The Pacific Nation
Nos. 1–2 (June 1967–1969).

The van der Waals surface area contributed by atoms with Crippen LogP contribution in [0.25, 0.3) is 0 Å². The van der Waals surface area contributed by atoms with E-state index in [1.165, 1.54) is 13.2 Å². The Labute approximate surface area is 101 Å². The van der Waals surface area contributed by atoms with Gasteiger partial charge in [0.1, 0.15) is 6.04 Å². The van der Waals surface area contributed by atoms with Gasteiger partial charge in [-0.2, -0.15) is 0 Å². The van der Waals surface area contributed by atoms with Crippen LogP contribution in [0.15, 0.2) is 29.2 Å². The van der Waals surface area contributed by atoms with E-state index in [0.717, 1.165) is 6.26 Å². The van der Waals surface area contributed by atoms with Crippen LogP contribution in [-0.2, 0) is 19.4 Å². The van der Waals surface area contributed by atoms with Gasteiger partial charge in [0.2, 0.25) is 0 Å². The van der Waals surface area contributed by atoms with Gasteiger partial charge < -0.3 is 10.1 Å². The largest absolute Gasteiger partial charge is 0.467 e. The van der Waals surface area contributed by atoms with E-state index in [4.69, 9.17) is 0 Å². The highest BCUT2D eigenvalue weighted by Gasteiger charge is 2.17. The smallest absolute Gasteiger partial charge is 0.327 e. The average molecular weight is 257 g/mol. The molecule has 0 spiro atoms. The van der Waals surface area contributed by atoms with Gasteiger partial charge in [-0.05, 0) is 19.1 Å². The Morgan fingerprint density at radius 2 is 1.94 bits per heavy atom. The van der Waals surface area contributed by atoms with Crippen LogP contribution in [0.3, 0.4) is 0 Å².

The youngest poet of the immediate Spicer circle, Robin Blaser gained his own experience of mimeography as an assistant in 1955 for the Pound Newsletter produced by the English Department at the University of California at Berkeley. Blaser was devoted to his friend and mentor Jack Spicer and edited his collected books, appending a long, well-argued essay on Spicer’s work. Blaser shares Spicer’s concern for the structure of language: “syntax is arrangement, it’s all the word means, the way the sentence is arranged. Generally speaking it is subject, verb & object (the way the sentence moves), a sentence is a way of feeling/thinking both (not just thinking which is in your head) but the materialisation of it. Language is the instrument and you are the musician. We all are. It’s wonderful to listen to language in the street.” After his first two books were published by Open Space, Blaser left Berkeley to teach at Simon Fraser University in Vancouver (or more correctly Burnaby), British Columbia, where he started The Pacific Nation. The first issue included poems and an essay (semi-autobiographical and theoretical) by Blaser, one poem by Jack Spicer, a Blaser translation of a letter of Artaud’s on Nerval, Michael McClure’s The Moon Is the Number 18, an early John Button drawing, and the first printing of the first five chapters of Richard Brautigan’s Trout Fishing in America.